Theater where you back up
Among the Thugs puts Fight Club and Manchester United hooliganism in Houston'sface
I thought I knew about thugs. After all, I survived parochial school, where an alpha seventh-grader's stare could melt me into a puddle of humiliation.
Those rosary-toting thugettes made Lindsay Lohan in Mean Girls look like Mother Teresa. Horse Head Theatre Co.'s production of Among the Thugs opening on Thursday (and running every Thursday, Friday and Saturday through Oct. 2) at Magnolia Ballroom's dank basement club, the Kryptonite, exposes way more testosterone-infested thuggery than any gaggle of mean-spirited Catholic school girls could ever muster.
Tom Szentgyorgyi's play is based on Bill Buford's memoir of the same name, which depicts his adventures infiltrating Manchester United's supporters and his subsequent descent into the intoxication of senseless violence. Think Lord of the Flies goes to English football. Buford, the former editor of the literary journal Granta, takes subjective journalism to new levels of questionable participation, barely surviving to tell the tale. Buford delivers a social commentary on his deviant pals from dead center of a volatile crowd.
The seduction of violence is ever present in Buford's education in hooliganism. Fueled by large volumes of alcohol before, during and after the match, the "supporters" chant, start senseless fights and other acts of lawlessness. The lure of male tribalism proves irresistible to the curious writer. Buford compares violence to an addictive drug, a high better than dope or sex.
"The net shreds, the house burns, sexual excess, religious ecstasy. Pain-inflicting it, having it inflicted, being in a crowd and, greatest of all, being in a crowd in an act of violence. On the street, when it finally goes off, I'm weightless. I abandon gravity, I am greater than it," says Buford's character, played by Drake Simpson, an immensely physical actor.
"Buford is like a drunken newscaster," says Simpson, who has held down the leads of the two previous Horse Head productions. "It's also a beast of a part."
Eventually, coming to what's left of his senses, Buford unravels the emptiness of the mayhem. "It's a lad culture without mystery, so deadened that it uses violence to wake itself up. It pricks itself so that it has feeling, burns its flesh so that it no longer has smell."
Telling words for our crazed-for-blood culture. Horse Head's artistic director Kevin Holden hopes audiences leave more aware of the ways in which we passively condone violence.
Horse Head calls itself a collective. Headed up by Holden, followed by Simpson and technical brain Anthony Contello, the team also includes K.C. Scharnberg, Frank J. Vela, Bree Welch and Jon Thompson. Their inaugural play, Red Light Winter, enjoyed a mostly sold-out run. A more fully realized second play, Fault Lines, took place at Brewery Tap.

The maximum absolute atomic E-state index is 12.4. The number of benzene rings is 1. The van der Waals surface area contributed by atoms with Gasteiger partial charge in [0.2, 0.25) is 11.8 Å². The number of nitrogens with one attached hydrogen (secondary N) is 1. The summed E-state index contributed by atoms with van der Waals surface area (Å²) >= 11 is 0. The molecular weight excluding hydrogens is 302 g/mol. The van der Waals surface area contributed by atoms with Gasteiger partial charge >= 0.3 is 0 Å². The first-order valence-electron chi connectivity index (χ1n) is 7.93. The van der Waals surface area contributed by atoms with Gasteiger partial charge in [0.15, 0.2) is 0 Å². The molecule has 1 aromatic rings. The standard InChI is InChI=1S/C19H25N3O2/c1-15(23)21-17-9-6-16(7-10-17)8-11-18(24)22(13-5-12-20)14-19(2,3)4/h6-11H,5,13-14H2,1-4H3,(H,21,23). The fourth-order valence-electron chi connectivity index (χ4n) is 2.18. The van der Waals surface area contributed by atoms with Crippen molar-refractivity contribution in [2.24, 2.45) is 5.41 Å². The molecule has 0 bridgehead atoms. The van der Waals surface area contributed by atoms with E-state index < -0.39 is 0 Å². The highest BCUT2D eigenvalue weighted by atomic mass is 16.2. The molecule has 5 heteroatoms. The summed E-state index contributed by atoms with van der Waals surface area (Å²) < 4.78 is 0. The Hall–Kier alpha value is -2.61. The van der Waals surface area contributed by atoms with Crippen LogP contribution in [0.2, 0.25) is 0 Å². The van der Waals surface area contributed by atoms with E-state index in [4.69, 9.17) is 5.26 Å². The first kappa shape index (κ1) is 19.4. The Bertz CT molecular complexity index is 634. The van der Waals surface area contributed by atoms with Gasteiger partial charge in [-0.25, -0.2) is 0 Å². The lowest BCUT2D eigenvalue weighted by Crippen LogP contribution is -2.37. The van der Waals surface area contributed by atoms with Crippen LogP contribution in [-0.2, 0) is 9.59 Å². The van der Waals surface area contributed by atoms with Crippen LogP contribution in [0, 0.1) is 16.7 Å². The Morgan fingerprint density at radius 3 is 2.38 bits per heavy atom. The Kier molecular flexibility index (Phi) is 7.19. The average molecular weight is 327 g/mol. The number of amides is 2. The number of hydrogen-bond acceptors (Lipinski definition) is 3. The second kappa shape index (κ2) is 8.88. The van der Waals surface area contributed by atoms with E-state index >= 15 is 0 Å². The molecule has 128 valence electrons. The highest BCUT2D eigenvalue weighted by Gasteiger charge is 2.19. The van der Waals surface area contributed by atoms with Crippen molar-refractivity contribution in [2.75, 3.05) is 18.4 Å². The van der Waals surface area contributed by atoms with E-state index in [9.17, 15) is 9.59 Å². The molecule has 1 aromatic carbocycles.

Place is important to Holden. Before finding the Kryptonite, Holden would not have gone forward with the play. These thugs needed a rough-hewn environment, so it's a good thing that the Kryptonite looks like a set right out of Fight Club.
"I didn't think we could do the play at first; I thought it was too big," Holden says. With a cast of 10, this is the largest production in the troupe's just over one-year history.
Jeremy Choate is designing the lighting, no small feat in this dungeon locale.
"The lights are wild, volatile and about as bright and white as possible," Choate, who is drawn to Horse Head's design-heavy shows, says. "The pictures are raw, sharp and angular. It's not pretty, yet light forms a driving force in the play, and is definitely a strong presence that the actors need to contend with."
Deeply influenced by the teachings of theater design pioneer Robert Edmond Jones, Horse Head places environment, ritual and full-on engagement high on their manifesto. The idea is to bring the theater experience back to the people.
"I always get energized by the work we do, and I love the fact that I can get up and grab another beer during the show if I want, no stuffiness allowed," Scharnberg says. "It thrills me to no end that Horse Head shows are turning average Joes into bona fide arts patrons. Many of the Brewery Tap regulars, who had never been to a play in their lives, are now hooked and can't wait to see Thugs because they liked Fault Lines so much."
Holden, a proponent of a more visceral type of theater, wants the audience to inhale thug air. You are in the very same room with the rumpus.
"It's in your face," he says. "The action is close."
And if you get a little squeamish, feel free to get up, move around and put more distance between you and the thugs. I found myself backing up just watching a rehearsal. I agree with supporter three when he describes the primal horde, quoting Edward Gibbon circa 1782: "It is the scum that boils up to the surface in the cauldron of a city."
Every Horse Head event begins with a ceremony, an initiation of sorts, in the way of the Horse Head. It's a signal to those in attendance that you have left the world as you know it to enter a more primal theater.
Among the Thugs marks Horse Head's third "boys behaving badly" play. Holden is unapologetic for his male-driven agenda.
"Well, we are men, I choose plays that I like and will be vehicles for Drake," Holden says. "We do what we do well."
Don't expect Steel Magnolias anytime soon. That said, Holden has future plans for an all-female roller derby play.
Horse Head's artistic director, Kevin Holden, demonstrates a fight scene from Among the Thugs: